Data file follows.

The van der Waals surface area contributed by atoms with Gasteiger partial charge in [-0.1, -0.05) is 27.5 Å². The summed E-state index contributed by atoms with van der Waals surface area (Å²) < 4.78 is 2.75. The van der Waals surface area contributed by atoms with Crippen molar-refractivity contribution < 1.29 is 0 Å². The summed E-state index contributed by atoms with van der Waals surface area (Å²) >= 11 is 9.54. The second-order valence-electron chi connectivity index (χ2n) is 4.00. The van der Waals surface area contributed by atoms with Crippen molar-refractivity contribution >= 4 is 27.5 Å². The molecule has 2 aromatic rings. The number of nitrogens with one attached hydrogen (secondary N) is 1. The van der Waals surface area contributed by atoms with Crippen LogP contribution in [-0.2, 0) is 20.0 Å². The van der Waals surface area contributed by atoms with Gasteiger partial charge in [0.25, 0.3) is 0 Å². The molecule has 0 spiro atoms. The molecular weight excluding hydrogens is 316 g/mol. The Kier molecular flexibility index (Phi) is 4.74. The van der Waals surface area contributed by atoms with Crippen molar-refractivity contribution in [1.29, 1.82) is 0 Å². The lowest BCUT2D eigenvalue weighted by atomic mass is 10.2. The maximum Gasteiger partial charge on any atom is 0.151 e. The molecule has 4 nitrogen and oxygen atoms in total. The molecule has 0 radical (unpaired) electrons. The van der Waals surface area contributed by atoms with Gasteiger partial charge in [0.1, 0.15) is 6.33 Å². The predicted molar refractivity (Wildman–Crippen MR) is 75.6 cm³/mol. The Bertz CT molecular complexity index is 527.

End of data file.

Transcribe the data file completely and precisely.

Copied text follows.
The van der Waals surface area contributed by atoms with Gasteiger partial charge in [-0.1, -0.05) is 27.5 Å². The summed E-state index contributed by atoms with van der Waals surface area (Å²) < 4.78 is 2.75. The van der Waals surface area contributed by atoms with Crippen molar-refractivity contribution < 1.29 is 0 Å². The summed E-state index contributed by atoms with van der Waals surface area (Å²) >= 11 is 9.54. The second-order valence-electron chi connectivity index (χ2n) is 4.00. The van der Waals surface area contributed by atoms with Crippen molar-refractivity contribution >= 4 is 27.5 Å². The molecule has 2 aromatic rings. The number of nitrogens with one attached hydrogen (secondary N) is 1. The van der Waals surface area contributed by atoms with Crippen LogP contribution in [-0.2, 0) is 20.0 Å². The van der Waals surface area contributed by atoms with Gasteiger partial charge in [0.25, 0.3) is 0 Å². The molecule has 0 spiro atoms. The molecular weight excluding hydrogens is 316 g/mol. The Kier molecular flexibility index (Phi) is 4.74. The van der Waals surface area contributed by atoms with Crippen molar-refractivity contribution in [1.29, 1.82) is 0 Å². The lowest BCUT2D eigenvalue weighted by atomic mass is 10.2. The maximum Gasteiger partial charge on any atom is 0.151 e. The molecule has 4 nitrogen and oxygen atoms in total. The molecule has 0 radical (unpaired) electrons. The van der Waals surface area contributed by atoms with Gasteiger partial charge in [0.1, 0.15) is 6.33 Å². The predicted molar refractivity (Wildman–Crippen MR) is 75.6 cm³/mol. The Bertz CT molecular complexity index is 527.